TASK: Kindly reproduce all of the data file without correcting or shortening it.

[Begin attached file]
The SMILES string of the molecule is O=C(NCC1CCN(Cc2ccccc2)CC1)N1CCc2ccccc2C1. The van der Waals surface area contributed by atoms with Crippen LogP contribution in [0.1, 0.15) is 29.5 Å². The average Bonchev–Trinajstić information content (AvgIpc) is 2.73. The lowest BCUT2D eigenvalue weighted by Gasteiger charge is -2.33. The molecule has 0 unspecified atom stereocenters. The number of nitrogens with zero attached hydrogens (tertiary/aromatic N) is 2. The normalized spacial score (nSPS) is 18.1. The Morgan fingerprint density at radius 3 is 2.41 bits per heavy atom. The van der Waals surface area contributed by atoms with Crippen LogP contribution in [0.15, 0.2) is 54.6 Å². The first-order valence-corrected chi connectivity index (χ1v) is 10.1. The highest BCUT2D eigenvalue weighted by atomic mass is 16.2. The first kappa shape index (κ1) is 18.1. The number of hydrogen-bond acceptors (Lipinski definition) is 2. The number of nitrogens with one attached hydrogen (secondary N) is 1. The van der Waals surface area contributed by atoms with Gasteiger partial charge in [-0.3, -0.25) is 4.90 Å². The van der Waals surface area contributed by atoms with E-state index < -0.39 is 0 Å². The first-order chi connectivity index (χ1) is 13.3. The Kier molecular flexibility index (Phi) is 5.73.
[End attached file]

The SMILES string of the molecule is O=C(NCC1CCN(Cc2ccccc2)CC1)N1CCc2ccccc2C1. The van der Waals surface area contributed by atoms with Crippen LogP contribution in [0.1, 0.15) is 29.5 Å². The average Bonchev–Trinajstić information content (AvgIpc) is 2.73. The lowest BCUT2D eigenvalue weighted by Gasteiger charge is -2.33. The molecule has 0 unspecified atom stereocenters. The number of nitrogens with zero attached hydrogens (tertiary/aromatic N) is 2. The normalized spacial score (nSPS) is 18.1. The Morgan fingerprint density at radius 3 is 2.41 bits per heavy atom. The van der Waals surface area contributed by atoms with Crippen LogP contribution in [0.15, 0.2) is 54.6 Å². The first-order valence-corrected chi connectivity index (χ1v) is 10.1. The highest BCUT2D eigenvalue weighted by atomic mass is 16.2. The first kappa shape index (κ1) is 18.1. The number of hydrogen-bond acceptors (Lipinski definition) is 2. The number of nitrogens with one attached hydrogen (secondary N) is 1. The van der Waals surface area contributed by atoms with Gasteiger partial charge in [-0.3, -0.25) is 4.90 Å². The van der Waals surface area contributed by atoms with E-state index < -0.39 is 0 Å². The first-order chi connectivity index (χ1) is 13.3. The Kier molecular flexibility index (Phi) is 5.73.